Fruits of Light: A Reflection on Studio Photography

By Ian Sternthal

For the last seven years I have been working on a project to document Tel-Aviv’s oldest photo studio – with the goal of creating a book, a digital book, and travelling exhibitions. To learn more about the project – see a short video I made about the project on Kickstarter. This text was originally published in The Almemar Journal.

Studio portraits were once a staple of modern life, relegated to bureaucratic and personal realms of modern documentation: passport photos, family portraits, and wedding pictures where but a few of the many reasons people would frequent photo studios. According to Jacob Mikanowski, “studio portraits once belonged to the teeming undergrowth of photography, the network of practices and forms that sometimes predate and often anticipate its emergence as a recognized art form.” It was because of their functional nature that they were of so little interest to the world of high culture.

Walter Benjamin astutely pointed that once elements of material culture become outmoded, they evolve into sites of critical questioning, and in the last few years these massive photographic troves have become subjects of great interest. Take for instance the work of Malik Sidibe, the African photographer whose black-and-white studies of popular culture in 1960’s Mali have become important reference points in the world of Contemporary Art, or Hashem El-Madani, the founder of Studio Scheherazade in Sidon, Lebanon – who left behind a massive archive of portraits that was brilliantly interpreted by the acclaimed Contemporary Lebanese artist Akram Zaatari. Years after these studio’s have ceased operate, their images are being reconsidered as powerful testimonies to the societies they documented.

I first grew interested in photo studios when I randomly wandered into Tel-Aviv’s Pri-Or PhotoHouse in 2005. It was like entering a time warp. I was greeted by a then 92 year old Miriam, who sat commandingly at her desk, with a little glass of apple juice beside her, and a mass of framed photographs that lined the walls from floor to ceiling. As I started explaining that I wanted to print images from her husband’s archive in a new book I was working on, she dryly informed me that she did not work for free in a tone that would put any screen siren to shame. I was captivated by her sharp sense of humor and her searing wit, and found myself returning on a weekly basis with my video camera.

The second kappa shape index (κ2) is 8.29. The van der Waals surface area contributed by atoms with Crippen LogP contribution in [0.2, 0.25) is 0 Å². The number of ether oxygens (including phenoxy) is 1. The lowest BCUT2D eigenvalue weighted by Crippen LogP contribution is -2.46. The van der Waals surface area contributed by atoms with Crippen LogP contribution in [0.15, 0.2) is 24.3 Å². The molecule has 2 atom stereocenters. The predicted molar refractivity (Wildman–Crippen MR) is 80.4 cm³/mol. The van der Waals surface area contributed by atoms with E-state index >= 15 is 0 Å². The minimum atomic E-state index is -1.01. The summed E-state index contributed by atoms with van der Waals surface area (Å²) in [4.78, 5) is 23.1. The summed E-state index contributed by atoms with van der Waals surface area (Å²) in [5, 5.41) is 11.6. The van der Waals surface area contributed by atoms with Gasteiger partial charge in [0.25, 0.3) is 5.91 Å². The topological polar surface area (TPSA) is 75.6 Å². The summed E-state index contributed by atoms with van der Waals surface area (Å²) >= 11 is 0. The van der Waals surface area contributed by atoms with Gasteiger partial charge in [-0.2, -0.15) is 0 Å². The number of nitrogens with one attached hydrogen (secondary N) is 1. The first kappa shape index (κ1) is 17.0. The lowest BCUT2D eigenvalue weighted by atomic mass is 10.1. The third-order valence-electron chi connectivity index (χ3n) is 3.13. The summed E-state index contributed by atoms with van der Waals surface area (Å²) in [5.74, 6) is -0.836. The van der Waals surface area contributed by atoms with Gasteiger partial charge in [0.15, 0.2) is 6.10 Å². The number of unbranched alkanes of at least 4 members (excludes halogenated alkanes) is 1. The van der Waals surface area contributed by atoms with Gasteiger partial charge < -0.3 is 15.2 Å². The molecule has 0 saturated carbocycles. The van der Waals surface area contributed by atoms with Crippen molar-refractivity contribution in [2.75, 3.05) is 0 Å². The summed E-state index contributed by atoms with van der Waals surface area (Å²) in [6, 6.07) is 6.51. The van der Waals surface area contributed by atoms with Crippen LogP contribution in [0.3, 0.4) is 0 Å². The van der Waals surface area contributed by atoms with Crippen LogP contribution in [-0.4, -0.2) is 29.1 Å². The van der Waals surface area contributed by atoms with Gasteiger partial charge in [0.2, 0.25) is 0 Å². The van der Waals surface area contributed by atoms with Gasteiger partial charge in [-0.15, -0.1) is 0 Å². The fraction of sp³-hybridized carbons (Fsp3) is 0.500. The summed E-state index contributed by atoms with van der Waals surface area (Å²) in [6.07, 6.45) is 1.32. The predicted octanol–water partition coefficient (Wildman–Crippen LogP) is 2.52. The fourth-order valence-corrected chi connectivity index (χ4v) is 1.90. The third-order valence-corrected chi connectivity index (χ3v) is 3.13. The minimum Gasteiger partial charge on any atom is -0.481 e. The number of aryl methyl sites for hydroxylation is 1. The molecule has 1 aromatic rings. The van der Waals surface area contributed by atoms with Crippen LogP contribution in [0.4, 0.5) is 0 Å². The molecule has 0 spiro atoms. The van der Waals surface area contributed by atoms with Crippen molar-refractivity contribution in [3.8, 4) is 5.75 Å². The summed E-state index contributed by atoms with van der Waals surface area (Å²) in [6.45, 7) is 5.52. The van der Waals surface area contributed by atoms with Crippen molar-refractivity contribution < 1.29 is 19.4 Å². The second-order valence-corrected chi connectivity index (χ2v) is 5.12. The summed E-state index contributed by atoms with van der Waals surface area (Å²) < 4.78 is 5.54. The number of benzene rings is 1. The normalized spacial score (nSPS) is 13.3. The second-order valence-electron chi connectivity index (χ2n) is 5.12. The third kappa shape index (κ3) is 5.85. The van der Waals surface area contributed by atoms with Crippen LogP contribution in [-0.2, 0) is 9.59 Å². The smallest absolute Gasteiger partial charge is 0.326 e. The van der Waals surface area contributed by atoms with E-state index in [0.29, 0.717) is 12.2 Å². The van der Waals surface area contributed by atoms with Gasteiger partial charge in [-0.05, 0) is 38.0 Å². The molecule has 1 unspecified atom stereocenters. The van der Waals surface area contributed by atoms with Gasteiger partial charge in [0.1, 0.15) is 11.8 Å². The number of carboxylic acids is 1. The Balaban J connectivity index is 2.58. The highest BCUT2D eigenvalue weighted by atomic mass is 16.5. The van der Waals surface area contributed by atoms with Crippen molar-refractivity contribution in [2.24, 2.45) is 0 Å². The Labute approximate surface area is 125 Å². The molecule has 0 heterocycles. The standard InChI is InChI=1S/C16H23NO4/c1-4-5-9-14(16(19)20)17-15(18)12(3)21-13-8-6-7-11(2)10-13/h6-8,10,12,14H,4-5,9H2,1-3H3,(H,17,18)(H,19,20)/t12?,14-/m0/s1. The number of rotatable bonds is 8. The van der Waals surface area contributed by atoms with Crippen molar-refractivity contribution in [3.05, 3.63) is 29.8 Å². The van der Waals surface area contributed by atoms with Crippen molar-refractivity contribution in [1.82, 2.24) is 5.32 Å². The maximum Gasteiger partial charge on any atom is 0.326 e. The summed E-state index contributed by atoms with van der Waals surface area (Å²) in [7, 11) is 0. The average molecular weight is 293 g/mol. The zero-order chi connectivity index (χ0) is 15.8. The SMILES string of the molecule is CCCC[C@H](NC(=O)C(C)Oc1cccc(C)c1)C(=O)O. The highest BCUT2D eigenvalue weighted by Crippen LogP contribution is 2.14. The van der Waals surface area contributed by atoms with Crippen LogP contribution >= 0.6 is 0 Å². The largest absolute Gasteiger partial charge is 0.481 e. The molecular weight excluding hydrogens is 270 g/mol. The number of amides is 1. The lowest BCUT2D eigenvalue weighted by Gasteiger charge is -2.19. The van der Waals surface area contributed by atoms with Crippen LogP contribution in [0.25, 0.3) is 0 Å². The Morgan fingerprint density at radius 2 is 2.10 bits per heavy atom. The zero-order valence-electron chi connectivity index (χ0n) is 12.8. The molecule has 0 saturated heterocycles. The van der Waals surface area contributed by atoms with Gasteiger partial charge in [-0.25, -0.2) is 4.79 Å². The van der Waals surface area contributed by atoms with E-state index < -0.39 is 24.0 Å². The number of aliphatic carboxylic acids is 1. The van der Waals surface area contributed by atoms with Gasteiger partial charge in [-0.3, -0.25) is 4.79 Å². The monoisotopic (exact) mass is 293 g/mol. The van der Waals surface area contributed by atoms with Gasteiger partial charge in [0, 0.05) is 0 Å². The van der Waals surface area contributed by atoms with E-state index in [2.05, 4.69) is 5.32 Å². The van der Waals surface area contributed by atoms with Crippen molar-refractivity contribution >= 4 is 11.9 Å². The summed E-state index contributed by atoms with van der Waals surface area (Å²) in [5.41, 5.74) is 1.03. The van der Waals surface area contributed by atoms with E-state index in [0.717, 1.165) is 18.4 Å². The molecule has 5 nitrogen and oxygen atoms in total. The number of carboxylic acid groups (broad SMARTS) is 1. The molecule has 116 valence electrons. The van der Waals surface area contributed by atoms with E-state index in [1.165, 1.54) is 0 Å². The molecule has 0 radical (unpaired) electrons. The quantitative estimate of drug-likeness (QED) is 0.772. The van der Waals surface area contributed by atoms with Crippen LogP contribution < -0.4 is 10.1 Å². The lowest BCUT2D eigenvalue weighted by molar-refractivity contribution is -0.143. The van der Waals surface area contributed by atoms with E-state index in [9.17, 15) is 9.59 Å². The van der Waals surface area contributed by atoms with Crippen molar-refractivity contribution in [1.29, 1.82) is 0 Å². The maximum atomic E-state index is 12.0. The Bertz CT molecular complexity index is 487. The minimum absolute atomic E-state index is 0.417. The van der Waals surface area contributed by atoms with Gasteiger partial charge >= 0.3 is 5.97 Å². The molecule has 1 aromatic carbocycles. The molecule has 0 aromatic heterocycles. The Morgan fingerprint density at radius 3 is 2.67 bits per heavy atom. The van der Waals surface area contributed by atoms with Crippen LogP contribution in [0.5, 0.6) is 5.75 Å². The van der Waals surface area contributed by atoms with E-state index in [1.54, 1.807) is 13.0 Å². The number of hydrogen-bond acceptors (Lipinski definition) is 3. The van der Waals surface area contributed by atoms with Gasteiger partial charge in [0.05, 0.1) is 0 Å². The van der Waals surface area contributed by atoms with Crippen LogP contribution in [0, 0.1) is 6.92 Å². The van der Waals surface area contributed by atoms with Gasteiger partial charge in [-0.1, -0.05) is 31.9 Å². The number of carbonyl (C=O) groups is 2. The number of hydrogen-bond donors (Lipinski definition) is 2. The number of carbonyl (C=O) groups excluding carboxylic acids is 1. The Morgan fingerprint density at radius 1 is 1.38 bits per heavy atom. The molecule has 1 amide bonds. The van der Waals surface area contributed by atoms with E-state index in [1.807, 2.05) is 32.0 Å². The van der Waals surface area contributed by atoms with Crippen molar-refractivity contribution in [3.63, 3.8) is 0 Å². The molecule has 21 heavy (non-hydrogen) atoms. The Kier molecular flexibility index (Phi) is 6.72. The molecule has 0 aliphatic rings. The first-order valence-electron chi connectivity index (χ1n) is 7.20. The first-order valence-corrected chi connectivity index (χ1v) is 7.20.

The Family Miriam and Rudi outside The Pri-Or PhotoHouse.

The Pri –Or Studio, which literally means ‘fruit of light’, was opened by Miriam and Rudi Weissenstein in 1940, after they married. They were both new immigrants to Palestine who came from Czechoslovakia; She with her family as a child, and he after completing a degree in photography in Vienna. The studio was their main work-space, and providing portraits for people was the bread and butter which allowed them to raise a family, while pursuing less commercially viable forms of photography. Over a span of sixty years tens of thousands of people – from regular folks, to prime ministers, and cultural leaders – all sat on the same bench to have their photograph taken.

For seven years I continued documenting the shop. Miriam would often invite me back to her home for lunch. She told me stories about her childhood, and of the life she created with Rudi. It was her dream to create a book of the many faces they photographed – she wanted to call it ‘Ha’Adam’ – Hebrew for ‘the person.’ I’m not sure I realized at the time how much these moments meant to me. Looking back I realize that being with Miriam connected me to a time and a place that no longer exists. She had these pure eyes, and a sweetness embedded within even her most stinging retort. She was funny and modern. She wasn’t shocked that I was gay. Just watching her brought a smile to my face. She stimulated me, and I really loved her for it.

Miriam, age 92, at her desk. A still from our video project on The Pri-Or PhotoHouse.

I spent time with Miriam’s grandson Ben, who took over the shop after her passing two years ago, Yuri, a Russian immigrant who for years created passport photos for people, and Leti, a foreign worker from the Phillipines who was Miriam’s caretaker and constant companion. A year before Miriam’s death the shop received notice that their building had been sold to French investors, and they would have to vacate the premises. For over a year they fought the decision, creating petitions, meeting with the preservationist lobby, and trying to mobilize public opinion to save the shop. Miriam and her Ben never wavered in their determination. In the end they came to an agreement – where they would move temporarily until the renovations were completed.